When giving your plant a drink, do so until water runs out the drainage holes or the soil becomes saturated. If water begins to pool on top of the soil, stop watering immediately.
And remember, plants like room temperature water not an ice bath!
5. Purchasing with no labels
If you’re a gardening novice, plant labels are super useful. They give you:
- Plant name
- Care instructions
- Hardiness and soil information
- Ideal environment temperatures
Now, every plant needs water, light, air, and soil (except air plants), right? But how much of each of these they need varies from species to species. Does your plant want direct or indirect light? Start by taking your plant label and googling the Latin name + care tips.
Then again, blindly following labels (and even guides!) can get you in trouble. Remember, you need to be the one who knows best. Check your house plant’s soil and keep an eye on their leaves. Water and move them accordingly!
6. Putting plants near a radiator
Short and sweet this one – if you put your houseplant plant near a radiator, it’s going to die. Relentless heat and a lack of air moisture will cause it to wilt, dry out, and even die. No amount of watering will save it so keep plants away from radiators!
7. Direct sunlight and heating
This one might shock you but most house plants don’t like direct sunlight. A good indicator of this is if your plants are wilting and even dying despite adequate watering. If so, try rotating them out of the sun.
Remember, different house plants will need different light levels and even light conditions. Drooping or pale foliage is a sure sign of not enough light.
Try to choose places with indirect sunlight like north-facing windows, a windowsill, cart or even planter shelves. This will also help keep plants out of the way of pets.
Just look at snake plants and ZZ plants, for example. They do well in low light environments.
8. Giving up after your first death
If your first plant dies, don’t beat yourself up. It might not even be your fault. Ok, not just your fault!
Your home might not have ideal lighting conditions. Or, the plant you bought might have already been dying or root-bound. If this guide teaches you anything, it’s that you need to get a feel for your plants and be attentive.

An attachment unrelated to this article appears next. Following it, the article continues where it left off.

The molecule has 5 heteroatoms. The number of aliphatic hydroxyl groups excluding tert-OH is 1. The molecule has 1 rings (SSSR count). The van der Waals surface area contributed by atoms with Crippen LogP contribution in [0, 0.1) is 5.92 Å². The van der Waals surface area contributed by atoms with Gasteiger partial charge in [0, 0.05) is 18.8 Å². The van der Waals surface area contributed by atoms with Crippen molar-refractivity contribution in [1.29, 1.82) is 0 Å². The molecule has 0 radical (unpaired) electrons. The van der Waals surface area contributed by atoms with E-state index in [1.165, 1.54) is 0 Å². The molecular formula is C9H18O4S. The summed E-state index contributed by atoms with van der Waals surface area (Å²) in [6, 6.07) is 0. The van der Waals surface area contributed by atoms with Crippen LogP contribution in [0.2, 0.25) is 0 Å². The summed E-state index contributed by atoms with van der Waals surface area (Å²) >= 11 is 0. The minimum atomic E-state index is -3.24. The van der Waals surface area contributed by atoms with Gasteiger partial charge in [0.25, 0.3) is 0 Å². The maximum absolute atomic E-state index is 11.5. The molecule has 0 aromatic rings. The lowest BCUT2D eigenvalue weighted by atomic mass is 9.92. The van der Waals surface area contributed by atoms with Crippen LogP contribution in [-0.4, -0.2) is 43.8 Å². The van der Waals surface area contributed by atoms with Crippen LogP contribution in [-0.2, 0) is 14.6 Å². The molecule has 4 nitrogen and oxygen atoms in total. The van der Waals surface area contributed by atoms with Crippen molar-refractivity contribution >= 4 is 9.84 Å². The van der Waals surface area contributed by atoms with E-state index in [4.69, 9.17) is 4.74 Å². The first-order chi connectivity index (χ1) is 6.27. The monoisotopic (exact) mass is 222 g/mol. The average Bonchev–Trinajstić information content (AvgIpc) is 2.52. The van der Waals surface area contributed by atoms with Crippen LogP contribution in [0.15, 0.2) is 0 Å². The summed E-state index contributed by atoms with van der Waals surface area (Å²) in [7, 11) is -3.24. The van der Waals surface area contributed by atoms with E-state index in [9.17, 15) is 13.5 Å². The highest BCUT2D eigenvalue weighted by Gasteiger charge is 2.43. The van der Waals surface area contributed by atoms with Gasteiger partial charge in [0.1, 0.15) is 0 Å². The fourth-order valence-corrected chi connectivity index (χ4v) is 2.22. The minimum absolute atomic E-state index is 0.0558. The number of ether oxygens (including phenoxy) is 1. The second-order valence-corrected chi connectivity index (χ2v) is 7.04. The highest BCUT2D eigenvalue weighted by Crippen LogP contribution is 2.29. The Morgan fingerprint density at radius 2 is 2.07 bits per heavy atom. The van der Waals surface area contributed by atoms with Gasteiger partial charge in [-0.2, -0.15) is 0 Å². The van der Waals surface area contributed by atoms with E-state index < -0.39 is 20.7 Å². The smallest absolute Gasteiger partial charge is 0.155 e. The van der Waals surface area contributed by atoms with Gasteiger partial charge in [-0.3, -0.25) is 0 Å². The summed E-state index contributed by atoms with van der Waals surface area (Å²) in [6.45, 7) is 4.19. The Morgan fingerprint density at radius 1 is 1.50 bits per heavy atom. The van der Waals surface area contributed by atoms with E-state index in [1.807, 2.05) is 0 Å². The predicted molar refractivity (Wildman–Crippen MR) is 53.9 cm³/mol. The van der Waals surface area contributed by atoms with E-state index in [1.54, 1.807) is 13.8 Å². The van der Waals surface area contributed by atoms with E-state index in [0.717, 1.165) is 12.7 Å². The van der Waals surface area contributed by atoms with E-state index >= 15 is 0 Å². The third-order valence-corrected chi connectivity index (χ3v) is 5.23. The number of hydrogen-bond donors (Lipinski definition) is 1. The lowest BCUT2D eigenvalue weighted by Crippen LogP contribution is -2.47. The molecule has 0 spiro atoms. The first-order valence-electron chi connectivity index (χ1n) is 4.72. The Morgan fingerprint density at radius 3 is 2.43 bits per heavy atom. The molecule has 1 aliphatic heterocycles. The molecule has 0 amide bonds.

Just keep at it!
Tips To Keep Houseplants Alive
Plant Care and Indirect Light
To keep your plant alive and healthy:
- Give it natural light instead of bright light (Indirect is best, pick a sunny spot on a windowsill).
- A rule of thumb – Literally, use your thumb to test the soil. Keep it moist but not wet or bone dry!
- Give your houseplant a pot that’s big enough and has adequate drainage.
- Remember that: spider plants, snake plants, tropical plants, Peace Lillies, African violets, desert plants etc. all need different conditions!
- Ask for help – Check online, ask at your local plant shop, check labels and follow this guide!
And if you’re eyeing up a greenhouse to keep your plants in, check out our range via the button below!Shop Greenhouses
Peace Lillies, ZZ plant, snake plants, and any potted succulents make great indoor house plants.
- First, make sure it's in a big enough pot with drainage
- Water it with warm water and build a watering schedule
- Regularly check soil and drainage by feeling the soil to protect against improper watering
- Reduce regularity if you see fungus growths or leaves turning yellow
Spray the top layer of houseplant soil with a diluted solution of soapy water or use a natural pesticide.
Make sure to read your house plant's label and do some research. Giving it the correct lighting condition and watering schedule will help it thrive. If you notice brown spots and dead leaves, try rotating it out of the sun and watering it more regularly.